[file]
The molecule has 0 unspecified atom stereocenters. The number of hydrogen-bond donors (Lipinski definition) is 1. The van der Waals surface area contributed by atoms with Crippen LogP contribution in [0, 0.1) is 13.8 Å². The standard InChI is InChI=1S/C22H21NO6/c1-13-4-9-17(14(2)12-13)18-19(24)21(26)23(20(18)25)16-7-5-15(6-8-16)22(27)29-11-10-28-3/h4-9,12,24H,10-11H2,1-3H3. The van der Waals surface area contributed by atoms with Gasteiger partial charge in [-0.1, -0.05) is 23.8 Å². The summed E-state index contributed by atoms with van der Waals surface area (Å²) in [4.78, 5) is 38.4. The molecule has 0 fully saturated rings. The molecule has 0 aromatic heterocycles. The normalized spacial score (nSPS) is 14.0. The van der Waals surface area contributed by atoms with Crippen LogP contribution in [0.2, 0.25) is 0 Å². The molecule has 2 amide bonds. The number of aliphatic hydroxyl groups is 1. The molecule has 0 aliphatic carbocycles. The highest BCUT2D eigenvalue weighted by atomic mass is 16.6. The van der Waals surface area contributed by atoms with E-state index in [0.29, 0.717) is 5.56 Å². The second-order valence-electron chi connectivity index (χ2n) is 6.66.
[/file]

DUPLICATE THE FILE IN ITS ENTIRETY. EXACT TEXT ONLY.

The molecule has 0 unspecified atom stereocenters. The number of hydrogen-bond donors (Lipinski definition) is 1. The van der Waals surface area contributed by atoms with Crippen LogP contribution in [0, 0.1) is 13.8 Å². The standard InChI is InChI=1S/C22H21NO6/c1-13-4-9-17(14(2)12-13)18-19(24)21(26)23(20(18)25)16-7-5-15(6-8-16)22(27)29-11-10-28-3/h4-9,12,24H,10-11H2,1-3H3. The van der Waals surface area contributed by atoms with Gasteiger partial charge in [-0.1, -0.05) is 23.8 Å². The summed E-state index contributed by atoms with van der Waals surface area (Å²) in [4.78, 5) is 38.4. The molecule has 0 fully saturated rings. The molecule has 0 aromatic heterocycles. The normalized spacial score (nSPS) is 14.0. The van der Waals surface area contributed by atoms with Crippen LogP contribution in [0.2, 0.25) is 0 Å². The molecule has 2 amide bonds. The number of aliphatic hydroxyl groups is 1. The molecule has 0 aliphatic carbocycles. The highest BCUT2D eigenvalue weighted by atomic mass is 16.6. The van der Waals surface area contributed by atoms with E-state index in [0.29, 0.717) is 5.56 Å². The second-order valence-electron chi connectivity index (χ2n) is 6.66.